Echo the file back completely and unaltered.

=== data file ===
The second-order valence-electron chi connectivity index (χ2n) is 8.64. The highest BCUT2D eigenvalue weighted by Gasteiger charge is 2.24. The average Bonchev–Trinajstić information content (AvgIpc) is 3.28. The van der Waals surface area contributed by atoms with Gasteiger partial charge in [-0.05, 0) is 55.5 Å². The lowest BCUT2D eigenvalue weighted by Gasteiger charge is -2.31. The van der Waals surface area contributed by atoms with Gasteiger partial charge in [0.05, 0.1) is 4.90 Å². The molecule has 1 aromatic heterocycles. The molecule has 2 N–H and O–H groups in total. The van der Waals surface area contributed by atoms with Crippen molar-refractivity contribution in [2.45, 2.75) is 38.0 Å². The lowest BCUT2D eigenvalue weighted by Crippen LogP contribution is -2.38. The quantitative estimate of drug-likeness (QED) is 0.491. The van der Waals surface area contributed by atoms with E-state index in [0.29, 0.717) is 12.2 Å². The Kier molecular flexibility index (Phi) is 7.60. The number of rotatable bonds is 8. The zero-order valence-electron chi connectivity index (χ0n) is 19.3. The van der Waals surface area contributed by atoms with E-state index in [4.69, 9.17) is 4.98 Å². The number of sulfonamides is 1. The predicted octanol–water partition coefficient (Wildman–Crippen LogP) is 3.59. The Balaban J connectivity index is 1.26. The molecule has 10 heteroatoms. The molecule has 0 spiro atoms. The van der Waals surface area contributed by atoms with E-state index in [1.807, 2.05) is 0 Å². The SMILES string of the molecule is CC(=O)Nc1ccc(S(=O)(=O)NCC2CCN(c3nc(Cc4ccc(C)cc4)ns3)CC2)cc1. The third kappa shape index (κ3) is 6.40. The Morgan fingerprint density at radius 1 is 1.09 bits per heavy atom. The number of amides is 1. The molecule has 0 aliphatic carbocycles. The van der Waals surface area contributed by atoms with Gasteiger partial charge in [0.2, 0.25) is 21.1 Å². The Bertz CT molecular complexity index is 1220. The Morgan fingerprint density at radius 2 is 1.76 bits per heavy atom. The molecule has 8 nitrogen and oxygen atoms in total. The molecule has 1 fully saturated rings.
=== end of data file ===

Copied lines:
The second-order valence-electron chi connectivity index (χ2n) is 8.64. The highest BCUT2D eigenvalue weighted by Gasteiger charge is 2.24. The average Bonchev–Trinajstić information content (AvgIpc) is 3.28. The van der Waals surface area contributed by atoms with Gasteiger partial charge in [-0.05, 0) is 55.5 Å². The lowest BCUT2D eigenvalue weighted by Gasteiger charge is -2.31. The van der Waals surface area contributed by atoms with Gasteiger partial charge in [0.05, 0.1) is 4.90 Å². The molecule has 1 aromatic heterocycles. The molecule has 2 N–H and O–H groups in total. The van der Waals surface area contributed by atoms with Crippen molar-refractivity contribution in [2.45, 2.75) is 38.0 Å². The lowest BCUT2D eigenvalue weighted by Crippen LogP contribution is -2.38. The quantitative estimate of drug-likeness (QED) is 0.491. The van der Waals surface area contributed by atoms with E-state index in [0.29, 0.717) is 12.2 Å². The Kier molecular flexibility index (Phi) is 7.60. The number of rotatable bonds is 8. The zero-order valence-electron chi connectivity index (χ0n) is 19.3. The van der Waals surface area contributed by atoms with E-state index in [4.69, 9.17) is 4.98 Å². The number of sulfonamides is 1. The predicted octanol–water partition coefficient (Wildman–Crippen LogP) is 3.59. The Balaban J connectivity index is 1.26. The molecule has 10 heteroatoms. The molecule has 0 spiro atoms. The van der Waals surface area contributed by atoms with E-state index in [1.807, 2.05) is 0 Å². The SMILES string of the molecule is CC(=O)Nc1ccc(S(=O)(=O)NCC2CCN(c3nc(Cc4ccc(C)cc4)ns3)CC2)cc1. The third kappa shape index (κ3) is 6.40. The Morgan fingerprint density at radius 1 is 1.09 bits per heavy atom. The number of amides is 1. The molecule has 0 aliphatic carbocycles. The van der Waals surface area contributed by atoms with Gasteiger partial charge in [0.2, 0.25) is 21.1 Å². The Bertz CT molecular complexity index is 1220. The Morgan fingerprint density at radius 2 is 1.76 bits per heavy atom. The molecule has 8 nitrogen and oxygen atoms in total. The molecule has 1 fully saturated rings.